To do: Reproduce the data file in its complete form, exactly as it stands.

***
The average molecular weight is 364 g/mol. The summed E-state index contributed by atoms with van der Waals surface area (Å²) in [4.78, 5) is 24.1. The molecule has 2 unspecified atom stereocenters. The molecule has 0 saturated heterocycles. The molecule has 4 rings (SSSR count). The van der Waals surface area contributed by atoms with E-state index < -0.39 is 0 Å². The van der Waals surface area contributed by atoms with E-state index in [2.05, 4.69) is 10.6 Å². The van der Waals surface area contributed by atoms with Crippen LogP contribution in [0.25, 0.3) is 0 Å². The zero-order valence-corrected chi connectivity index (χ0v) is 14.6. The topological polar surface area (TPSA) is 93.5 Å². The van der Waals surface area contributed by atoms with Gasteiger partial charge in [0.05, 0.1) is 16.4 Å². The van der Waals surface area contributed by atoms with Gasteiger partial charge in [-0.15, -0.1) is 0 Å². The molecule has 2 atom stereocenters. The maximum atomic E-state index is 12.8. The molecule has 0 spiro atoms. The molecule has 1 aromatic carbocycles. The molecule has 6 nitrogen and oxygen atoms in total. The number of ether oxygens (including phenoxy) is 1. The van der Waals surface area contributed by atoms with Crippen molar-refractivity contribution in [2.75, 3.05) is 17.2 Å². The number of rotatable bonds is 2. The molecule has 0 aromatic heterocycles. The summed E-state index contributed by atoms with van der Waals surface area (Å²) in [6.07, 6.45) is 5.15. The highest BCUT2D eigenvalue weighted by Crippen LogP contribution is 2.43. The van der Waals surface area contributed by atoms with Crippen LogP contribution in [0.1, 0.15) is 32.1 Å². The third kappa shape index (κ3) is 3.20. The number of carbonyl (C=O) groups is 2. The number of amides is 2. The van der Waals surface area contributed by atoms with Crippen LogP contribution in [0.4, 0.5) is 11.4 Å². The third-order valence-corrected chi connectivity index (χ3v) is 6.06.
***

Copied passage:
The average molecular weight is 364 g/mol. The summed E-state index contributed by atoms with van der Waals surface area (Å²) in [4.78, 5) is 24.1. The molecule has 2 unspecified atom stereocenters. The molecule has 0 saturated heterocycles. The molecule has 4 rings (SSSR count). The van der Waals surface area contributed by atoms with E-state index < -0.39 is 0 Å². The van der Waals surface area contributed by atoms with E-state index in [2.05, 4.69) is 10.6 Å². The van der Waals surface area contributed by atoms with Crippen LogP contribution in [0.25, 0.3) is 0 Å². The zero-order valence-corrected chi connectivity index (χ0v) is 14.6. The topological polar surface area (TPSA) is 93.5 Å². The van der Waals surface area contributed by atoms with Gasteiger partial charge in [0.05, 0.1) is 16.4 Å². The van der Waals surface area contributed by atoms with Gasteiger partial charge in [-0.15, -0.1) is 0 Å². The molecule has 2 atom stereocenters. The maximum atomic E-state index is 12.8. The molecule has 0 spiro atoms. The molecule has 1 aromatic carbocycles. The molecule has 6 nitrogen and oxygen atoms in total. The number of ether oxygens (including phenoxy) is 1. The van der Waals surface area contributed by atoms with Crippen molar-refractivity contribution in [2.75, 3.05) is 17.2 Å². The number of rotatable bonds is 2. The molecule has 0 aromatic heterocycles. The summed E-state index contributed by atoms with van der Waals surface area (Å²) in [6.07, 6.45) is 5.15. The highest BCUT2D eigenvalue weighted by Crippen LogP contribution is 2.43. The van der Waals surface area contributed by atoms with Crippen LogP contribution in [0.1, 0.15) is 32.1 Å². The third kappa shape index (κ3) is 3.20. The number of carbonyl (C=O) groups is 2. The number of amides is 2. The van der Waals surface area contributed by atoms with Crippen LogP contribution in [0.4, 0.5) is 11.4 Å². The third-order valence-corrected chi connectivity index (χ3v) is 6.06.